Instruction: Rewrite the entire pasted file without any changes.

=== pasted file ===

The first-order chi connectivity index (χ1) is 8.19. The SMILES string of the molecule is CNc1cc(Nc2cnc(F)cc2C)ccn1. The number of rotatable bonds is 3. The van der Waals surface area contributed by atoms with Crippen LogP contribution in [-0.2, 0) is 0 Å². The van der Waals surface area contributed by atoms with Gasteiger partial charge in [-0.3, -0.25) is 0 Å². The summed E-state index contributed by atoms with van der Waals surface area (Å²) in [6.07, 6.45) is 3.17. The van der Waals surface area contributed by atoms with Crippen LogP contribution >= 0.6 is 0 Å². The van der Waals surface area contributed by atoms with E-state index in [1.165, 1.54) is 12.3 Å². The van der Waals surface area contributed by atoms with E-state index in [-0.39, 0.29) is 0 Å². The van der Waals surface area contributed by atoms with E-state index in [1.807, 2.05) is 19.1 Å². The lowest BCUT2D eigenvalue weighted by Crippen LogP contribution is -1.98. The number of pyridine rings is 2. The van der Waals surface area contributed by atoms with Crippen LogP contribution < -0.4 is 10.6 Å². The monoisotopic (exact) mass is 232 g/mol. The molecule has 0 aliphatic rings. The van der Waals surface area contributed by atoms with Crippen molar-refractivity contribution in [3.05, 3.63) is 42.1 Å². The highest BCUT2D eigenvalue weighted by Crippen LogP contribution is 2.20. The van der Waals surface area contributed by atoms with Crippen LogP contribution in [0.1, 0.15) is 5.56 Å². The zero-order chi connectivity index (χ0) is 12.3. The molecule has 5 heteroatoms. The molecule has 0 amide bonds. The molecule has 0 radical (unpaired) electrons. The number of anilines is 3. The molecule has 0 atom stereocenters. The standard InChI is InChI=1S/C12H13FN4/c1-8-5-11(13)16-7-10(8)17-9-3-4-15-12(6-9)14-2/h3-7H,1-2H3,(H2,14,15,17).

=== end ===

The first-order chi connectivity index (χ1) is 8.19. The SMILES string of the molecule is CNc1cc(Nc2cnc(F)cc2C)ccn1. The number of rotatable bonds is 3. The van der Waals surface area contributed by atoms with Crippen LogP contribution in [-0.2, 0) is 0 Å². The van der Waals surface area contributed by atoms with Gasteiger partial charge in [-0.3, -0.25) is 0 Å². The summed E-state index contributed by atoms with van der Waals surface area (Å²) in [6.07, 6.45) is 3.17. The van der Waals surface area contributed by atoms with Crippen LogP contribution >= 0.6 is 0 Å². The van der Waals surface area contributed by atoms with E-state index in [1.165, 1.54) is 12.3 Å². The van der Waals surface area contributed by atoms with E-state index in [-0.39, 0.29) is 0 Å². The van der Waals surface area contributed by atoms with E-state index in [1.807, 2.05) is 19.1 Å². The lowest BCUT2D eigenvalue weighted by Crippen LogP contribution is -1.98. The number of pyridine rings is 2. The van der Waals surface area contributed by atoms with Crippen LogP contribution < -0.4 is 10.6 Å². The monoisotopic (exact) mass is 232 g/mol. The molecule has 0 aliphatic rings. The van der Waals surface area contributed by atoms with Crippen molar-refractivity contribution in [3.05, 3.63) is 42.1 Å². The highest BCUT2D eigenvalue weighted by Crippen LogP contribution is 2.20. The van der Waals surface area contributed by atoms with Crippen LogP contribution in [0.1, 0.15) is 5.56 Å². The zero-order chi connectivity index (χ0) is 12.3. The molecule has 5 heteroatoms. The molecule has 0 amide bonds. The molecule has 0 radical (unpaired) electrons. The number of anilines is 3. The molecule has 0 atom stereocenters. The standard InChI is InChI=1S/C12H13FN4/c1-8-5-11(13)16-7-10(8)17-9-3-4-15-12(6-9)14-2/h3-7H,1-2H3,(H2,14,15,17).